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Cape Town Jazz jamboree

By | April 6th 2012

The 13th Cape Town Jazz Festival held last week in Cape Town South Africa lived up to its billing as "Africa's grandest gathering" bringing together music lovers and artiste from across the world.

Held over two days and on five stages, the acts summed up the mood of the time. Although a jazz event, the organisers went across the board to fulfill entertainment needs of the crowd of music lovers, with performances varying from jazz to hip-hop and reggae.

South African musician, Zamajobe, opened the festival on the main stage. Zamajobe Sithole was discovered by ‘Idols’ in 2003 and although she failed to progress beyond the top 10 then, she has never looked back. She however, at times almost let the ball drop. But it was HHP (Hip-Hop Pantsula), another South African award-winning sensation, performing on a different stage at almost the same time who swayed the crowd. HHP was one of the musicians picked from alternate genres.

Dave Koz redeemed the Jazz angle of the event when he came onto the main stage after Zamajobe. Koz is a musician in his own class and arguably one of the smoothest jazz saxophonists. With a star on the Hollywood walk of fame, much was expected and he delivered, teaming up with another heartthrob Patti Austin who paid tribute to Michael Jackson and Whitney Houston.

Austin, however, had her own show on the second day on a different stage.

With Koz on the saxophone and the hall packed to capacity, the Cape Town International Jazz Festival was well and truly underway.

Hugh masekela does it

The arrangement of the acts however, on the main stage kept going up and down in tempo and flair with Mozambique’s The Moreira Project coming on after Koz. Flowing from Koz to Moreira, another saxophonist with afro-jazz leanings, sounded rough around the edges. Probably, Moreira just failed to shine simple because Koz had set the standards pretty high up and stolen the thunder.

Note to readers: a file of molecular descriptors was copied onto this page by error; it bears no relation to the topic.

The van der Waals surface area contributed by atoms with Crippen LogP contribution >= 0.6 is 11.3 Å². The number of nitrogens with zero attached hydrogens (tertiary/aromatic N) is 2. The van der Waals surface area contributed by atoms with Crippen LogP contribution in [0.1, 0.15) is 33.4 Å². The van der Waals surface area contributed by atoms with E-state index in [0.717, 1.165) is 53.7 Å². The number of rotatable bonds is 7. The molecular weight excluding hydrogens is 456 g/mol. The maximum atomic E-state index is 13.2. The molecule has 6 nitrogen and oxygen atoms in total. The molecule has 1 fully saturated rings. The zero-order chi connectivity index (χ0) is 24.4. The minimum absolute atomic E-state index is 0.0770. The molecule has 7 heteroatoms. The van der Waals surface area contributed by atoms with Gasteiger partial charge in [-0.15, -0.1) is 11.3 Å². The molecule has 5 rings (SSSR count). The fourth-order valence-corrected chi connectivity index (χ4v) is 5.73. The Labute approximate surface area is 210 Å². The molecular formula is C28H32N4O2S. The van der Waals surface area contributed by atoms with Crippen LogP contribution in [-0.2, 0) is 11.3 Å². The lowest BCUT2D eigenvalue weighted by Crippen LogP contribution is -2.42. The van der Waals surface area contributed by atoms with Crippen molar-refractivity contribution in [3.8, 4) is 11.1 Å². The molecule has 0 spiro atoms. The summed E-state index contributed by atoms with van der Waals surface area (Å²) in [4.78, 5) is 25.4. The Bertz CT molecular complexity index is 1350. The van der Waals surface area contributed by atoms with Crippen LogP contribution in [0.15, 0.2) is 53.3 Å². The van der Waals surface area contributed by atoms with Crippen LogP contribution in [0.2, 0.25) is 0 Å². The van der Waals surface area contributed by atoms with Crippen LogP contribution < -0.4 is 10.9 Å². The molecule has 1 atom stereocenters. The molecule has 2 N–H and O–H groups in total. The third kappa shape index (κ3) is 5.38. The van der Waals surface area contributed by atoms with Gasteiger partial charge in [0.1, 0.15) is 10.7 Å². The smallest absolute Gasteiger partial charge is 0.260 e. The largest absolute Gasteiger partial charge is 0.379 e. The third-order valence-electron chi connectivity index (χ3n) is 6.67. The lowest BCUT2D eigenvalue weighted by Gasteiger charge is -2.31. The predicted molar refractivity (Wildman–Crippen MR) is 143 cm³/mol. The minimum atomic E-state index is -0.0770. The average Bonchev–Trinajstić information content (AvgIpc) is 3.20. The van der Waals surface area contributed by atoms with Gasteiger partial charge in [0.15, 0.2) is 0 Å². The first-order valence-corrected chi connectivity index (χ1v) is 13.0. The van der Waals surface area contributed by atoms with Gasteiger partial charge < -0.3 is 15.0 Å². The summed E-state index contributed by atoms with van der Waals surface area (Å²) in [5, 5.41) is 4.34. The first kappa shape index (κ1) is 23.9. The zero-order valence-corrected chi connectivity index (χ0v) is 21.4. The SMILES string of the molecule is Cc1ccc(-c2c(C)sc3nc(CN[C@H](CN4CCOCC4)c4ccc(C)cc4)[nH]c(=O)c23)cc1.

Artistes were drawn mostly from South Africa and US but with a sprinkling of others like David Sanchez with special guest Lionel Loueke, The Moreira Project (Mozambique), Nouvelle Vague (France), Xia Jia (China) and Alfredo Rodriguez (Cuba).

The first day set the level high but it was the second and final day that had the crowd on the edge. The day’s biggest performance, and arguably the festival’s as well was Hugh Masekela’s tribute to Miriam Makeba with special guests the likes of youthful freshly ground’s Zolani Mahola and Thandiswa Mazwai, one of the pioneers of Kwaito movement and Vuli Mahlasela.

Obviously a favourite, the trumpeter had the crowd on its feet immediately he came on and the fact that this was a mainly South African crowds did not hurt with the crowd singing along to the medley of Makeba’s songs.

The festival’s final act Lauryn Hill, however, failed to live up to her billing struggling with a loud band that drowned her vocals.

Time and again she was forced to turn her back to the crowd and instruct her band without much success. Coming closely on the heels of Hugh Masekela, she had huge shoes to fill and she failed miserably. Masekela’s performance practically handed her a hall packed with screaming fans but she let them slip away and by the time she hit her second number the crowd was already thinning out.

Hills’ die-hard fans hang on for a while hoping she would redeem herself to no avail. By her third song the festival was practically over as people left or huddled outside to catch up.

Ironically, Hill was brought in after Jill Scott, another American musician pulled at the last minute. South African press reported that Scott had pulled out of the festival after she was offered a role in an unnamed movie that was to begin filming towards the end of March.

Despite the organisers’ assurance that Scott’s withdrawal would not affect the festival, her replacement, Lauryn Hill, left a lot to be desired. Many felt should have been the final act following her dismal performance.

All in all, the festival was in a class on its own. Quite predictably, South Africa’s Minister for Arts and Culture, Paul Mashatile hailed the festival.

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